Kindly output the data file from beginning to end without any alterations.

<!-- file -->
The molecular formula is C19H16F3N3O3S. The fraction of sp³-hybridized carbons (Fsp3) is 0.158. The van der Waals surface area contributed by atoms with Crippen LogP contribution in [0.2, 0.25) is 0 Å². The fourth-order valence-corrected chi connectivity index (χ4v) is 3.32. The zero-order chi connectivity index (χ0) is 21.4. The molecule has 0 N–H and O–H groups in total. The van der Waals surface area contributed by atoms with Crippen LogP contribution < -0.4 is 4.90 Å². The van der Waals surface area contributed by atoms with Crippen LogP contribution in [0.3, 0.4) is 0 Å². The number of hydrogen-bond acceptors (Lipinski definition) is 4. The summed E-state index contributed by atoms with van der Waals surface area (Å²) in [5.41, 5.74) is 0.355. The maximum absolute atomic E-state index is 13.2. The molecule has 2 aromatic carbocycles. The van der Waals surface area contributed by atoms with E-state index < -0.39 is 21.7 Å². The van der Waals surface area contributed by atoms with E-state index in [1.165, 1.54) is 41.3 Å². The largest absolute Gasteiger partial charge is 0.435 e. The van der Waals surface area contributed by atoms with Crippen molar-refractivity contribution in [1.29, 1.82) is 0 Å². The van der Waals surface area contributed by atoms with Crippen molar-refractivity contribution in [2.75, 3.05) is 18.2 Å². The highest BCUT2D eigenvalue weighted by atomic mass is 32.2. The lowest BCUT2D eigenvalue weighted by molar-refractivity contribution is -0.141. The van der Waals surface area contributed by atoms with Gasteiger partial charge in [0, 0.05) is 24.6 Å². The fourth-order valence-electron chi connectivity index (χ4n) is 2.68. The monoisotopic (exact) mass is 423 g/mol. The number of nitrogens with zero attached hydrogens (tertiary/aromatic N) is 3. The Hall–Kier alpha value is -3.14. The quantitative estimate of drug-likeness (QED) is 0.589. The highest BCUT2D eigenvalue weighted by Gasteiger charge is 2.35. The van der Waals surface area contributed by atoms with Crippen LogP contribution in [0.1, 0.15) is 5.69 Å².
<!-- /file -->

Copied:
The molecular formula is C19H16F3N3O3S. The fraction of sp³-hybridized carbons (Fsp3) is 0.158. The van der Waals surface area contributed by atoms with Crippen LogP contribution in [0.2, 0.25) is 0 Å². The fourth-order valence-corrected chi connectivity index (χ4v) is 3.32. The zero-order chi connectivity index (χ0) is 21.4. The molecule has 0 N–H and O–H groups in total. The van der Waals surface area contributed by atoms with Crippen LogP contribution < -0.4 is 4.90 Å². The van der Waals surface area contributed by atoms with Crippen LogP contribution in [0.3, 0.4) is 0 Å². The number of hydrogen-bond acceptors (Lipinski definition) is 4. The summed E-state index contributed by atoms with van der Waals surface area (Å²) in [5.41, 5.74) is 0.355. The maximum absolute atomic E-state index is 13.2. The molecule has 2 aromatic carbocycles. The van der Waals surface area contributed by atoms with E-state index < -0.39 is 21.7 Å². The van der Waals surface area contributed by atoms with E-state index in [1.165, 1.54) is 41.3 Å². The largest absolute Gasteiger partial charge is 0.435 e. The van der Waals surface area contributed by atoms with Crippen molar-refractivity contribution in [1.29, 1.82) is 0 Å². The van der Waals surface area contributed by atoms with Crippen molar-refractivity contribution in [2.75, 3.05) is 18.2 Å². The highest BCUT2D eigenvalue weighted by atomic mass is 32.2. The lowest BCUT2D eigenvalue weighted by molar-refractivity contribution is -0.141. The van der Waals surface area contributed by atoms with Gasteiger partial charge in [0, 0.05) is 24.6 Å². The fourth-order valence-electron chi connectivity index (χ4n) is 2.68. The monoisotopic (exact) mass is 423 g/mol. The number of nitrogens with zero attached hydrogens (tertiary/aromatic N) is 3. The Hall–Kier alpha value is -3.14. The quantitative estimate of drug-likeness (QED) is 0.589. The highest BCUT2D eigenvalue weighted by Gasteiger charge is 2.35. The van der Waals surface area contributed by atoms with Crippen LogP contribution in [0.1, 0.15) is 5.69 Å².